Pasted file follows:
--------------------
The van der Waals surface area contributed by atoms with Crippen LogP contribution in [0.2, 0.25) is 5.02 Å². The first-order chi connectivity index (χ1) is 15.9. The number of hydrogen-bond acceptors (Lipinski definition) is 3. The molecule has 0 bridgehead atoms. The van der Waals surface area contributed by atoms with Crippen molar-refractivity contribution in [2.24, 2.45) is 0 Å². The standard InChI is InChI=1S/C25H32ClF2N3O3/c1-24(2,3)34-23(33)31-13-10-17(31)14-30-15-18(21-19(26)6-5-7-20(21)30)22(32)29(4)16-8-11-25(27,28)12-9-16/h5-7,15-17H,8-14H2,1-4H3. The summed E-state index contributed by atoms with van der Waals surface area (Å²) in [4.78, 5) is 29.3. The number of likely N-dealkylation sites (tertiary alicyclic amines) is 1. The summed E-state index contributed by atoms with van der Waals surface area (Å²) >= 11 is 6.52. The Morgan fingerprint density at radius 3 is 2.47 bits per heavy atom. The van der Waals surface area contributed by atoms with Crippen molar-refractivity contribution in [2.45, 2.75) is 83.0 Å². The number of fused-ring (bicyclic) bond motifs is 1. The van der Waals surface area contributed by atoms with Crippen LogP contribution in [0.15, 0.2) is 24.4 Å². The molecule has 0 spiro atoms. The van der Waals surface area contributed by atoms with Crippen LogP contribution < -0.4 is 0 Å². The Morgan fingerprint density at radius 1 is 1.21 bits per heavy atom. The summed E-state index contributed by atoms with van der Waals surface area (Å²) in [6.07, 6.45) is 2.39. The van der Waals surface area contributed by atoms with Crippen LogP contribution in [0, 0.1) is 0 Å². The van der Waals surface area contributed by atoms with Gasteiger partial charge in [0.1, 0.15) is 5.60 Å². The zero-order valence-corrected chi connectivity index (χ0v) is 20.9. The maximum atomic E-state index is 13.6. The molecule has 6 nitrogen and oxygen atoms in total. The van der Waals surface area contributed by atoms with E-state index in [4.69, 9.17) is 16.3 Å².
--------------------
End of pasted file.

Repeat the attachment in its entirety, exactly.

The van der Waals surface area contributed by atoms with Crippen LogP contribution in [0.2, 0.25) is 5.02 Å². The first-order chi connectivity index (χ1) is 15.9. The number of hydrogen-bond acceptors (Lipinski definition) is 3. The molecule has 0 bridgehead atoms. The van der Waals surface area contributed by atoms with Crippen molar-refractivity contribution in [2.24, 2.45) is 0 Å². The standard InChI is InChI=1S/C25H32ClF2N3O3/c1-24(2,3)34-23(33)31-13-10-17(31)14-30-15-18(21-19(26)6-5-7-20(21)30)22(32)29(4)16-8-11-25(27,28)12-9-16/h5-7,15-17H,8-14H2,1-4H3. The summed E-state index contributed by atoms with van der Waals surface area (Å²) in [4.78, 5) is 29.3. The number of likely N-dealkylation sites (tertiary alicyclic amines) is 1. The summed E-state index contributed by atoms with van der Waals surface area (Å²) >= 11 is 6.52. The Morgan fingerprint density at radius 3 is 2.47 bits per heavy atom. The van der Waals surface area contributed by atoms with Crippen molar-refractivity contribution in [2.45, 2.75) is 83.0 Å². The number of fused-ring (bicyclic) bond motifs is 1. The van der Waals surface area contributed by atoms with Crippen LogP contribution in [0.15, 0.2) is 24.4 Å². The molecule has 0 spiro atoms. The van der Waals surface area contributed by atoms with Crippen LogP contribution < -0.4 is 0 Å². The Morgan fingerprint density at radius 1 is 1.21 bits per heavy atom. The summed E-state index contributed by atoms with van der Waals surface area (Å²) in [6.07, 6.45) is 2.39. The van der Waals surface area contributed by atoms with Crippen LogP contribution in [0, 0.1) is 0 Å². The van der Waals surface area contributed by atoms with Gasteiger partial charge in [0.1, 0.15) is 5.60 Å². The zero-order valence-corrected chi connectivity index (χ0v) is 20.9. The maximum atomic E-state index is 13.6. The molecule has 6 nitrogen and oxygen atoms in total. The van der Waals surface area contributed by atoms with E-state index in [4.69, 9.17) is 16.3 Å².